How to change an asset account type from property to investment?

I want to reclassify a 401(k) account that was set up as a simple asset to the Investing section of my balance sheet.

Answers

  • jacobs
    jacobs SuperUser, Mac Beta Beta
    You can't change an Asset account to an Investing account, unfortunately; they're set up differently in the database.

    Can you explain how you were recording activity in the existing asset account? Were you just recording the amount invested, without recording the purchase of specific securities, as well as dividends and capital gains? Also, about how many transactions do you have in the asset account -- and are they mostly transfer from a split in paycheck deposits? I'm asking because the volume and nature of the transactions might affect the best way to fix this situation.
    Quicken Mac Subscription • Quicken user since 1993
  • Chris Kelley
    Chris Kelley Member
    Thanks for answering. Simple 401(k) accounts that receive payroll deposits. Quarterly, I record dividends, fees, and unrealized gains & losses to reconcile to the total balance on my statements. I just wanted to group all my investment accounts together.
  • jacobs
    jacobs SuperUser, Mac Beta Beta
    edited July 19
    Okay, I can outline some steps for turning this around, but it will take a bit of manual work, and the course of action depends on what amount of detail you want to track. It's fairly easy to get all the cash deposit transactions into a new investing account. It's less simple after that. ;) 
    • First, make a copy of your data file so you can revert if things get messed up. ;)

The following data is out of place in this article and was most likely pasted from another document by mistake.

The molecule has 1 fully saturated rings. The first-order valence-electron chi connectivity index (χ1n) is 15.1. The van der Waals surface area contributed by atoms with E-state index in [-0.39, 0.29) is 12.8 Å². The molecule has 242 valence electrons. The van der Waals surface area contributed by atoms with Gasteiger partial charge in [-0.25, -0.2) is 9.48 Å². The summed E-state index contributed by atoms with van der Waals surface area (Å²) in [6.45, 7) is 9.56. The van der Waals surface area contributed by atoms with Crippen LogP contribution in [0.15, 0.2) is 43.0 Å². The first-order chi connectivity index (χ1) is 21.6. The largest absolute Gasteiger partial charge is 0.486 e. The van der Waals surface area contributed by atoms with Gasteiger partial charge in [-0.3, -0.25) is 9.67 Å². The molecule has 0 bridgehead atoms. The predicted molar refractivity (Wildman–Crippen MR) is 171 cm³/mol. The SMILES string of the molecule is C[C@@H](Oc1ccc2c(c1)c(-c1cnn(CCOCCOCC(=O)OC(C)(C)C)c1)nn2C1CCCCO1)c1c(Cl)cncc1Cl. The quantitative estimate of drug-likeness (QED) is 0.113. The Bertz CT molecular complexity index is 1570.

• Create a new Investments>401(k) account.
    • Click on the asset account, and sort by Payee or Category such that all the payroll deposit transactions are grouped together.
    • Click on the first deposit transaction, scroll to the last deposit transaction and Shift-click it, so now all the deposit transactions are highlighted.
    • Click on any of the highlighted transactions and drag to the investment account. This will move all of your deposit transactions from the asset account to the investment account. Repeat if needed if there are any stray deposit transactions you missed.
    That will get all your cash into the 401k account. Now comes the question of whether you want to track the individual securities in your 401k account, or if you're looking to treat the whole thing as one lump.

    Typically, you would do the former: create in your Quicken file a security for each of the securities you own in your 401k, then record Buy transactions to "use up" the cash, as well as Reinvest Dividends, Reinvest Short-Term Capital Gains, and Reinvest Long-Term Capital Gains. The value of the securities downloads automatically into Quicken, so at any time, you can look at the portfolio view of the investment account and see the value of your holdings. (You won't have to enter any transactions for unrealized gains/losses because Quicken knows your basis and the current market value.)

    But if you're not downloading transactions from the 401k financial institution, that could be more work than you want. So instead, you could do something close to what you have been doing: you could create a fake security (call it "My 401k"), and each quarter, you could record a Buy transaction for the amount of the payroll deposits, reducing your cash balance to zero. And you could record quarterly reinvested dividend and capital gain transactions as needed. You'd also need to manually enter a closing price for your fake security to make the account value match your real 401k account. It's a bit of a kludge built on a kludge, but once you get it set up, it would be pretty easy to maintain.


    Quicken Mac Subscription • Quicken user since 1993
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